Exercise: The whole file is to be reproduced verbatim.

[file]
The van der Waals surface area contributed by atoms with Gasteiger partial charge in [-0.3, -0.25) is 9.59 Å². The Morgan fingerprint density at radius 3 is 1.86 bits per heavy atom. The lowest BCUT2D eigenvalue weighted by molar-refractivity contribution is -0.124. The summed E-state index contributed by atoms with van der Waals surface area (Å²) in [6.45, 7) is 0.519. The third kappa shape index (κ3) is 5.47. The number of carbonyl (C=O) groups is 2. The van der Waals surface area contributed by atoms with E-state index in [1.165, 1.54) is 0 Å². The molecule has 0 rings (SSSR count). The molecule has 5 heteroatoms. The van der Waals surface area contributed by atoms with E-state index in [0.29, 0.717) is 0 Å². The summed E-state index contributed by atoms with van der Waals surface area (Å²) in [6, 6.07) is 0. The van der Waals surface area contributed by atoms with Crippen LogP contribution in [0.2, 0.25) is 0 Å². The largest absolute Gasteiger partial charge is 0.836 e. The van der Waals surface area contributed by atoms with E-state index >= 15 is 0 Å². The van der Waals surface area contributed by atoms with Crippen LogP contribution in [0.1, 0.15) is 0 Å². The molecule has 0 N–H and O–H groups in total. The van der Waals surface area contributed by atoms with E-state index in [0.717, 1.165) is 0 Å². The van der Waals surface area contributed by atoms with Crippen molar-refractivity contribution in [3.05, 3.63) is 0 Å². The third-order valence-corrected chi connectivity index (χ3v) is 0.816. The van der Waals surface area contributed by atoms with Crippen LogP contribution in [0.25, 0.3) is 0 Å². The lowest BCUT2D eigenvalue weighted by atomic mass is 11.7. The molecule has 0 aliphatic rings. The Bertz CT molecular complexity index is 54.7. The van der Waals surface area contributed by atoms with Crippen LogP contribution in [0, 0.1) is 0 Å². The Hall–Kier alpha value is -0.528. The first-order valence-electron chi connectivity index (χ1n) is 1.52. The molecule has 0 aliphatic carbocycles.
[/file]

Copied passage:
The van der Waals surface area contributed by atoms with Gasteiger partial charge in [-0.3, -0.25) is 9.59 Å². The Morgan fingerprint density at radius 3 is 1.86 bits per heavy atom. The lowest BCUT2D eigenvalue weighted by molar-refractivity contribution is -0.124. The summed E-state index contributed by atoms with van der Waals surface area (Å²) in [6.45, 7) is 0.519. The third kappa shape index (κ3) is 5.47. The number of carbonyl (C=O) groups is 2. The van der Waals surface area contributed by atoms with E-state index in [1.165, 1.54) is 0 Å². The molecule has 0 rings (SSSR count). The molecule has 5 heteroatoms. The van der Waals surface area contributed by atoms with E-state index in [0.29, 0.717) is 0 Å². The summed E-state index contributed by atoms with van der Waals surface area (Å²) in [6, 6.07) is 0. The van der Waals surface area contributed by atoms with Crippen LogP contribution in [0.2, 0.25) is 0 Å². The largest absolute Gasteiger partial charge is 0.836 e. The van der Waals surface area contributed by atoms with E-state index >= 15 is 0 Å². The van der Waals surface area contributed by atoms with Crippen LogP contribution in [0.1, 0.15) is 0 Å². The molecule has 0 N–H and O–H groups in total. The van der Waals surface area contributed by atoms with E-state index in [0.717, 1.165) is 0 Å². The van der Waals surface area contributed by atoms with Crippen molar-refractivity contribution in [3.05, 3.63) is 0 Å². The third-order valence-corrected chi connectivity index (χ3v) is 0.816. The van der Waals surface area contributed by atoms with Crippen LogP contribution in [0.25, 0.3) is 0 Å². The lowest BCUT2D eigenvalue weighted by atomic mass is 11.7. The molecule has 0 aliphatic rings. The Bertz CT molecular complexity index is 54.7. The van der Waals surface area contributed by atoms with Crippen LogP contribution in [0, 0.1) is 0 Å². The Hall–Kier alpha value is -0.528. The first-order valence-electron chi connectivity index (χ1n) is 1.52. The molecule has 0 aliphatic carbocycles.